Following General Procedure C above, and using N-(3-chlorophenylacetyl alanine (from Example D above) and cyclopropylmethanol (Aldrich), the title compound can be prepared. The reaction was monitored by tlc on silica gel and purification was by liquid chromatography using 3:7 EtQAc:hexane as the eluant.

NMR data was as follows:

1H-nmr (CDCl3): δ=7.2-7.1 (m, 4H), 6.09 (bs, 1H), 4.6 (dq, J=9 Hz, 1H),3.96 (dd, J=9 Hz, 2H), 3.59 (s, 2H), 1.2 (d, J=9 Hz, 3H), 1.2-1.0 (m, 1H), 0.603-0.503 (m, 2H), 0.300-0.203 (m, 2H).

EXAMPLE 40 Synthesis of N-[(3-chlorophenyl)acetyl]alanine 2-thienylmethyl ester

Following General Procedure C above, and using N-(3-chlorophenylacetyl alanine (from Example D above) and 2-thiophenemethanol (Aldrich) the title compound can be prepared. The reaction was monitored by tlc on silica gel and purification was by liquid chromatography using 3:7 EtOAc:hexane as the eluant.

NMR data was as follows:

1H-nmr (CDCl3): δ=7.37-6.97 (m, 7H), 5.97 (q, J=14 Hz, 2H), 4.6 (dq, J=9 Hz, 1H), 3.76 (s, 2H), 1.38 (d, J=9 Hz, 3H).

EXAMPLE 41 Synthesis of N-[(3-chlorophenyl)acetyl]alanine (1-methylcyclopropyl)methyl ester

Following General Procedure C above, and using N-(3-chlorophenylacetyl alanine (from Example D above) and (1-methylcyclopropyl)methanol (Aldrich) the title compound can be prepared. The reaction was monitored by tlc on silica gel and purification was by liquid chromatography using 3:7 EtOAc:hexane as the eluant.

NMR data was as follows:

1H-nmr (CDCl3): δ=8.6 (bd, J=9 Hz, 1H), 3.86 (q, J=14 Hz, 2H), 3.4 (s, 2H), 2.29 (q, J=9 Hz, 1H), 1.3 (d, J=9 Hz, 3H), 1.03 (s, 3H), 0.5-0.4 (m, 2H), 0.4-0.28 (m, 2H).

EXAMPLE 42 Synthesis of N-[(3-chlorophenyl)acetyl]alanine 3thienylmethyl ester

Following General Procedure C above, and using N-(3-chlorophenylacetyl alanine (from Example D above) and 3-thiophenemethanol (Aldrich) the title compound can be prepared. The reaction was monitored by tlc on silica gel and purification was by liquid chromatography using 3:7 EtOAc:hexane as the eluant.

NMR data was as follows:

1H-nmr (CDCl3): δ=8.03 (bd, J=9 Hz, 1H), 7.56-7.5 (m, 1H), 7.47 (bs, 1H), 7.4-7.17 (m, 4H), 7.06 (d, J=9 Hz, 1H), 5.1 (s, 2H), 4.3 (dq, 1H), 1.3 (d, J=9 Hz, 3H).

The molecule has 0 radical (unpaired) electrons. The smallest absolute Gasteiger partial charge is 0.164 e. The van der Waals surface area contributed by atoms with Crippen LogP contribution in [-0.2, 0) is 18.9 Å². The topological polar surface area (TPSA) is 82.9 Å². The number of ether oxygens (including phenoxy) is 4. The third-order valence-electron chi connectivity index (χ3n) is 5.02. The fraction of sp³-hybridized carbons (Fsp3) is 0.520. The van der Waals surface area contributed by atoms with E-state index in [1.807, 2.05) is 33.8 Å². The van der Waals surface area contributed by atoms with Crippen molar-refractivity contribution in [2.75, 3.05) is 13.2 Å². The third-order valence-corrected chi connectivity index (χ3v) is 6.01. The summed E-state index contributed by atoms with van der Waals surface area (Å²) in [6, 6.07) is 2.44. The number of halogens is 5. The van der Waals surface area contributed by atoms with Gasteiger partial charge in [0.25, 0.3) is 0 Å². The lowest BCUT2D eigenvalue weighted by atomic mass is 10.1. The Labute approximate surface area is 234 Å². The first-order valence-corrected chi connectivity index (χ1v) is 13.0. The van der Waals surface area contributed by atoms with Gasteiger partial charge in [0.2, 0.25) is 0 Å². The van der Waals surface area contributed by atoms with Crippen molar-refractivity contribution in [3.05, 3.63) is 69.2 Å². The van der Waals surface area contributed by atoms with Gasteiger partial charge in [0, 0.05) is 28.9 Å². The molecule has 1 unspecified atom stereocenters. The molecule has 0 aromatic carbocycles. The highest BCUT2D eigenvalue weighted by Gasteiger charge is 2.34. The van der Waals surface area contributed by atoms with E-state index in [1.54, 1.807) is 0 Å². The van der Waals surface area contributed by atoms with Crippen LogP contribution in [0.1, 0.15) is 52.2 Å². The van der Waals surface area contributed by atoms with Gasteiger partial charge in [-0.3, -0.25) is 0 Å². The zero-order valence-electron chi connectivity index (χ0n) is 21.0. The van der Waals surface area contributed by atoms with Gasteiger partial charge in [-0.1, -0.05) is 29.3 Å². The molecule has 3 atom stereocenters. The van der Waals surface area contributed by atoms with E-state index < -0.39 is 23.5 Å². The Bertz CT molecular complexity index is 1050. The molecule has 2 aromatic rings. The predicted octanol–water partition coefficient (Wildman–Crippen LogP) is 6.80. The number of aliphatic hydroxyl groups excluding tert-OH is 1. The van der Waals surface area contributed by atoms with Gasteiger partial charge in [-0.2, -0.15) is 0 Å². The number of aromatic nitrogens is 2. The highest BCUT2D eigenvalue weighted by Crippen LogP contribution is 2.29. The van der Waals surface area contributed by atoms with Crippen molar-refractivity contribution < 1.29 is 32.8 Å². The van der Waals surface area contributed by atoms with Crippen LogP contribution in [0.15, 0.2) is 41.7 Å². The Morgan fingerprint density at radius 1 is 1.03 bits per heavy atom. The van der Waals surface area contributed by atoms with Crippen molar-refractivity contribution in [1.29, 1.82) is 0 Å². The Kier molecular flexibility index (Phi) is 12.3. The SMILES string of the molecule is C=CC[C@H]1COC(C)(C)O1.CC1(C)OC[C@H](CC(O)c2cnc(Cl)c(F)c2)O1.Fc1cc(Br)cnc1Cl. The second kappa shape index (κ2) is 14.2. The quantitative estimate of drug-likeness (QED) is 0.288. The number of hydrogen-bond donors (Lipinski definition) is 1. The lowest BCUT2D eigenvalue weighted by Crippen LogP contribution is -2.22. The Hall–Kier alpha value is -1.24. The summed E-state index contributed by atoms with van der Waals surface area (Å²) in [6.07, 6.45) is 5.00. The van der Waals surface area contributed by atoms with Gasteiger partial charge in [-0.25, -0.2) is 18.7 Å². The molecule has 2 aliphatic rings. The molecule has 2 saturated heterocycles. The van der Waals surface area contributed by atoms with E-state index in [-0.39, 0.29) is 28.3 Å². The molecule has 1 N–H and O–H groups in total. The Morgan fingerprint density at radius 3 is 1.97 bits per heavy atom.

EXAMPLE 43 Synthesis of N-[(3-chlorophenyl)acetyl]alanine 2-methylcyclopentyl ester

Following General Procedure C above, and using N-(3-chlorophenylacetyl alanine (from Example D above) and 2-methylcyclopentanol (Aldrich) the title compound can be prepared. The reaction was monitored by tlc on silica gel and purification was by liquid chromatography using 3:7 EtOAc:hexane as the eluant.

NMR data was as follows:

1H-nmr (CDCl3): δ=7.39-7.16 (m, 4H), 6.3 (bd, 1H), 4.79-4.7 (m, 1H), 4.6-4.25 (m, J=9 Hz, 1H), 3.577 (s, 2F), 2.09-1.8 (m, 2H), 1.74-1.6 (m, 2H), 1.39 (dd, J=,9 Hz, 3H), 1.2 (dt, J=9 Hz, 1H), 0.979 (dd, J=9 Hz, 2H) C17H22NO3Cl (NW=323.82, Mass Spectroscopy (MH+ 323).

EXAMPLE 44 Synthesis of N-[(3-chlorophenyl)acetyl]alanine 2-methylprop-2-enyl ester

Following General Procedure C above, and using N-(3-chlorophenylacetyl alanine (from Example D above) and 2-methylprop-2-en-1-ol (Aldrich) the title compound can be prepared. The reaction was monitored by tlc on silica gel and purification was by liquid chromatography using 3:7 EtOAc:hexane as the eluant.

NMR data was as follows:

1H-nmr (CDCl3): δ=7.39-7.16 (m, 4H), 6.03 (bs, 1H), 4.77 (s, 2H), 4.7-4.29 (m, 3H), 2.59 (s, 2H), 1.73 (s, 3H), 1.43 (d, J=9 Hz, 3H) C15H18NO3Cl (MW=295.76, Mass Spectroscopy (MH+ 295)).

EXAMPLE 45 Synthesis of N-[(3-chlorophenyl)acetyl]alanine cyclohex-2-enyl ester

Following General Procedure C above, and using N-(3-chlorophenylacetyl alanine (from Example D above) and cyclohex-2-en-1-ol (Aldrich) the title compound can be prepared. The reaction was monitored by tlc on silica gel and purification was by liquid chromatography using 3:7 EtOAc:hexane as the eluant.

NMR data was as follows:

1H-nmr (CDCl3): δ=8.6 (bd, J=9 Hz, 1H), 7.4-7.2 (m, 4H), 6.0-5.8 (m, 1H), 5.7-5.5 (m, 1H), 5.1 (bs, 1H), 4.13-4.29 (m, 1H), 3.5 (s, 2H), 2.1-1.9 (m, 2H), 1.8-1.69 (m, 1H), 1.69-1.49 (m, 4H), 1.3 (dd, J=9 Hz, 3H) C17H20NO3Cl (MW=321.8, Mass Spectroscopy (MH+ 321.2)).

EXAMPLE 46 Synthesis of N-[(2-phenylbenzoxazol-5-yl)acetyl]alanine iso-butyl ester

Following General Procedure I above, and using 5-(2-phenylbenzoxazol)-yl-acetic acid (CAS# 62143-69-5) and alanine iso-butyl ester (prepared following General Procedure J above), the title compound was prepared.

NMR data was as follows:

1H-nmr (CDCl3): δ=8.24 (m, 3H), 7.68 (m, 1H), 7.51 (m, 5H), 6.04 (m, 1H), 4.58 (m, 1H), 3.85 (m, 2H), 3.68 (s, 2H), 1.9 (m, 1H), 1.35,(d, 3H), 0.87 (d, 6H). C22H24N2O4 (MW=380, Mass Spectroscopy (MH+ 381)).

EXAMPLE 47 Synthesis of N-[(3-methylthiophenyl)acetyl]alanine iso-butyl ester